Willie is swirling the ice around in his scotch glass when she comes in. Late, as usual, but with that grin. God, that grin. Marty motions to the waiter and slides off her coat, folds it over the chair and settles in. A chardonnay soon follows, but it's all for show and she'll quickly abandon it for vodka, straight.
This is their ritual -- once a year, they meet for drinks. In between they do not talk on the phone, they do not send e-mail. They write old-fashioned letters where every sentence is pondered upon for at least five minutes, every crossed T checked for proper flourish. And once a year, an invitation arrives in the mail on engraved paper. The liquid courage is just a given.
He teases her about her lateness, she points out the sideburns he's trying to grow back. They talk about the last three movies they saw, why the slush in New York can't properly be called snow, and the futileness of spring cleaning. Marty recommends a fantastic tapas restaurant if he's ever on an unnamed sidestreet in Barcelona. Willie tells her about an album he's been listening to non-stop with a song, even here with her, he can't get out of his head. She makes him write the title down, says she'll pick it up on her way home. She will.
Marty asks about his family, and if Daddy Downer liked the fruitcake she brought over last Christmas. Superb, Willie says and she throws her head back and laughs. He stares at the way her back arches, the way her neck bares itself to him. She calls him Willie-boy and he calls her Christopher and suddenly it's not so funny anymore.
Marty does not tell him about the men -- all at least ten years older than her, with graying brown hair and a self-deprecating tone that always reminds her that she's the one in control. She once broke her unspoken rule and slept with a boy her age in Rome because he had the exact same eyes as Willie -- sad and resigned but for the tiniest flicker of hope when he looked directly at her. It made her catch her breath, her cheeks quickly reddened by a winter chill blown from thousands of miles and years away. She took him home, rolled about her bed with visions of another in her head and afterward, she cried for two days straight. She does not mention that she spent a long, painful month in her seventeenth year flirting with Brother Bummer in hopes that there might be a spark of Willie beneath his clueless exterior. There wasn't.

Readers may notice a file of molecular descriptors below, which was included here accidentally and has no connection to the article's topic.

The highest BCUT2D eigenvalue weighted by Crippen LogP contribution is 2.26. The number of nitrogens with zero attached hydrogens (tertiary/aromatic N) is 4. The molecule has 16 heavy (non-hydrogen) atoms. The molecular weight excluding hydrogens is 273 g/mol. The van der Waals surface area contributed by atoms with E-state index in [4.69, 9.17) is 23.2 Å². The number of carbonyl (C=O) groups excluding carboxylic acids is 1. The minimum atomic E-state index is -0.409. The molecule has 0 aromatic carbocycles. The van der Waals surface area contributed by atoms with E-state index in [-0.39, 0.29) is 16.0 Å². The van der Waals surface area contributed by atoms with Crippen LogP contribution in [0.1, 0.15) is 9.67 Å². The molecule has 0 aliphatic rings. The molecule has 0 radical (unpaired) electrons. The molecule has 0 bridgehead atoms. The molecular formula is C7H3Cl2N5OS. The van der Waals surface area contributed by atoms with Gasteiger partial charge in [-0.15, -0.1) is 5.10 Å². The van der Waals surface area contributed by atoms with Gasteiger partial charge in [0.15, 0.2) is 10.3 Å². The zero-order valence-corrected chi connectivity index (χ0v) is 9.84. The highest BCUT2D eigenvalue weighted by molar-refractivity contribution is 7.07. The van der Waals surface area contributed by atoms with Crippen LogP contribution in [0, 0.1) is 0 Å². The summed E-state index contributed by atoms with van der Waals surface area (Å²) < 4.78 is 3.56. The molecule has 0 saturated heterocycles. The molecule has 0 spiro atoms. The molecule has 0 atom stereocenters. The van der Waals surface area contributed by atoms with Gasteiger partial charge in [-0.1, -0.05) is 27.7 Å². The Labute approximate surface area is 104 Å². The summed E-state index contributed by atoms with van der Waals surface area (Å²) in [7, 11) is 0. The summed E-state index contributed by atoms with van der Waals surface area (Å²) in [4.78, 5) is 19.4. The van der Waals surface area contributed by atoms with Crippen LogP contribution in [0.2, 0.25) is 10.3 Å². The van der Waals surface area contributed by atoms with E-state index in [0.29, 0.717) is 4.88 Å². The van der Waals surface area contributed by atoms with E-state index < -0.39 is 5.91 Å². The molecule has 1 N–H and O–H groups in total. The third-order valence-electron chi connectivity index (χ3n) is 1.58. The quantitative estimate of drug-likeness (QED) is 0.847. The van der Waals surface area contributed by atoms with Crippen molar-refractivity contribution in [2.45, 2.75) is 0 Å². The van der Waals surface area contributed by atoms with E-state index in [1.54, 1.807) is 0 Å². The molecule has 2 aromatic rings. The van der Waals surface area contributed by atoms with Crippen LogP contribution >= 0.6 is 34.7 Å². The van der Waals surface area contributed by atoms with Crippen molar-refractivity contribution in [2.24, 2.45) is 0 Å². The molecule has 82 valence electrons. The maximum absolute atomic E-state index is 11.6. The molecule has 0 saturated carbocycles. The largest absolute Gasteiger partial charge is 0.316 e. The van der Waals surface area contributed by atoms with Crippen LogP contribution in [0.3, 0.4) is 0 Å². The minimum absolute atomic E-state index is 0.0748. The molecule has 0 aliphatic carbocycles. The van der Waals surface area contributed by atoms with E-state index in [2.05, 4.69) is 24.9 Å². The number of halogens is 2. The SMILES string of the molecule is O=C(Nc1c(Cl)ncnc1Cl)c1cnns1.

He does not tell her of the songs he writes -- the ones that make older men sigh in that heavy, weighted down way and women tear up at his piano bar. Songs about the loss of great loves due to god awful timing, filled with what-ifs and why-nots. Or the songs he doesn't play for anyone -- the ones tucked in a manila folder, locked in the bottom left desk drawer. They are filled with the words he does not write in his letters, too obvious and raw that sometimes Willie's a bit embarrassed to admit to them. Those songs simply hurt too much to play, at least for now.
Willie's happily married and does not regret his life. But he still wonders what it would have been like if he waited. Five years, is really not so long. They've already been meeting for seven and it always feel like they just started – and they have so much more to do, to say.
Marty is now the age he was when they first met and knows the very idea of running away with a thirteen year old is absurd. Back then she kinda sorta knew it too but it still hurts. She still wishes he chose her.
The waiter clears their glasses and asks if they need anything else. Just the check, Willie says, and insists on paying. Marty makes him promise that next time he'll let her pick up the tab but they both know it's only for show. Part of their dance, and simply something to argue about before its inevitable end. She's nervous. He can see it, her eyes flickering down to a napkin she keeps folding and refolding. Willie places a couple of bills on top of the check and they gather their things.
His lips meet her cheek and she wonders -- he wonders -- if this time, this time they might meet her lips. To taste a moment they both have been imagining for sixteen years. He inches closer each year, but this is not the time. All for the better, Marty tries to convince herself as she backs away, but still raises her hand to touch him -- fingertips to his lips. She smiles sadly and her eyes fill with tears as he takes her hand, curling her fingers in his, and kisses them. Marty falls into him and he wraps her arms around her. Willie whispers into her hair, far too quietly for her to hear, "take me with you when you go." He can't say it any louder or she just might.
Marty breaks away and tilts her head at him. "Well, Willie-boy, 'bout time for me to ramble off and get going with the carnival of rabbit-fearing freaks I've hitched a ride on." He smirks and kisses her head, and she stumbles off before he has a chance to say goodbye. They never say goodbye.
They have next year to look forward to but they will never look back at each other.